In the Class 2b through 6 trucks, the 48 percent BTE diesel engine provides fuel consumption and CO2 reductions of 10 to 12 percent across all vehicles and drive cycles, compared to the 2019 baseline. Compared to a Phase II compliant engine, this represents an additional 6 to 8 percent fuel and CO2 savings. The performance of the 42 percent BTE gasoline engine in Class 2b through 6 trucks is more complex. In terms of energy consumption and CO2 emissions, the 42 percent BTE gasoline engine provides benefits ranging from 3 to 29 percent compared to the 2019 diesel baseline, depending on the payload and drive cycle. The gasoline engine performs best with zero payload on transient cycles with lower average power demand, but not so well on higher speed and load cycles. Because a gallon of gasoline has lower energy content than a gallon of diesel, the gasoline engine does not perform so well in terms of gallons consumed. The fuel consumption of the 42 percent BTE gasoline engine ranges from an 11 percent increase over the 2019 baseline diesel to an 18 percent reduction.
There are a couple of factors that influence the performance of the gasoline engine, beyond the thermal efficiency of the engine itself. The weight of the gasoline powertrain was estimated to be 500 pounds less than a diesel or natural gas powertrain. This weight difference reduces vehicle power demand by reducing rolling resistance and the power required to accelerate the vehicle. An additional, unexpected factor helping the gasoline engine is that, over most drive cycles, the driveline (transmission and axle) is more efficient for the gasoline engine. This effect is especially pronounced on lightly loaded, low-speed cycles. A careful review of the results showed that this effect is real, but the magnitude of the effect is highly dependent on details like torque converter match and transmission shift schedule.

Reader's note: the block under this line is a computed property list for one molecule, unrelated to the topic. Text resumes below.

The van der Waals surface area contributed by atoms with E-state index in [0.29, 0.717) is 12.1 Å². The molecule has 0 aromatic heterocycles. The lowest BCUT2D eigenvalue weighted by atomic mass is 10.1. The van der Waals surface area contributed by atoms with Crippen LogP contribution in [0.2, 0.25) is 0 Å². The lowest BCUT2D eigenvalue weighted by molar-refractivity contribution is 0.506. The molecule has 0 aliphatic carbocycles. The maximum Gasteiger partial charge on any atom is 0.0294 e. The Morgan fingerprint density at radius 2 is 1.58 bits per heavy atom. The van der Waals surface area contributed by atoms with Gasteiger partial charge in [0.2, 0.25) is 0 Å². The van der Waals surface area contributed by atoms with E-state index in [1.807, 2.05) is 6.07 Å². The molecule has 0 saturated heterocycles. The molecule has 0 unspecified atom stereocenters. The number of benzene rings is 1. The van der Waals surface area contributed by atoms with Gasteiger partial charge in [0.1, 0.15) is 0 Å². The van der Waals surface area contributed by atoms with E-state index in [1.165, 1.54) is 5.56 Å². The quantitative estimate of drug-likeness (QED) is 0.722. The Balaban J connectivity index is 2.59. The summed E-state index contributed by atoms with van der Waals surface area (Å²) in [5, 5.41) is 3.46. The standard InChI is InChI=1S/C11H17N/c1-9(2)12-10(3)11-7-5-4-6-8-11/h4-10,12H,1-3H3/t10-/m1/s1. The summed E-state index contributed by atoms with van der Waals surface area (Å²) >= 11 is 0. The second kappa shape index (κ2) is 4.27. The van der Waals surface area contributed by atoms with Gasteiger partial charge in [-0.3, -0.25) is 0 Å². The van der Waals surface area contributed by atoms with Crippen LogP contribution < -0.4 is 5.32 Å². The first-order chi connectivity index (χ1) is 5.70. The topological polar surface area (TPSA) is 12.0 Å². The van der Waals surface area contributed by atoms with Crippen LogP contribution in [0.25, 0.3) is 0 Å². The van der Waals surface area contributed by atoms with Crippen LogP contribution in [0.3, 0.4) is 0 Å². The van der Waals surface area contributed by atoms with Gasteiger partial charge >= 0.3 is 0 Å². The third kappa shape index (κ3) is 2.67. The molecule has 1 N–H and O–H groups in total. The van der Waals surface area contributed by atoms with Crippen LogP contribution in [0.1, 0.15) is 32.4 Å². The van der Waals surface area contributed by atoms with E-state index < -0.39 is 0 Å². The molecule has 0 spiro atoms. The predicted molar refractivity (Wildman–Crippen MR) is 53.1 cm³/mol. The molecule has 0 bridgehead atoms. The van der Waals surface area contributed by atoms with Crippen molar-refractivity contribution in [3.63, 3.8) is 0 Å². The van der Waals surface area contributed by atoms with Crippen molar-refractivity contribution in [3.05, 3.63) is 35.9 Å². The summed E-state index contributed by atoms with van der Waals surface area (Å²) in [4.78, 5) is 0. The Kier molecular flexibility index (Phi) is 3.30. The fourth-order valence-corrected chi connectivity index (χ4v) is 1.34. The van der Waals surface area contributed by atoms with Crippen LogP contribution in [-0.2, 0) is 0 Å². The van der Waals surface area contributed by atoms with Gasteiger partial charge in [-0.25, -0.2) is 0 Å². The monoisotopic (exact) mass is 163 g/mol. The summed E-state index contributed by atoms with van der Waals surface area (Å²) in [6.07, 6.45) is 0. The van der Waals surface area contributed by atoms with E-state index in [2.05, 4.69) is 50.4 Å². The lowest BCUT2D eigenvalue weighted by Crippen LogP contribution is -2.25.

In the long-haul Kenworth T700, the 55 percent BTE diesel provides 15 to 18 percent fuel savings and CO2 reduction, compared to the 2019 baseline diesel (see Figure D-1). These values will be about 4 percent smaller compared to a Phase II–compliant engine. This very large fuel savings shows the large potential benefit of the complex, high-risk technologies that will be required to achieve 55 percent BTE. The results for the SI and HPDI natural gas engines in the T700 have been described above.
1 DOC, diesel oxidation catalyst; DPF, diesel particulate filter; SCR, selective catalytic reduction.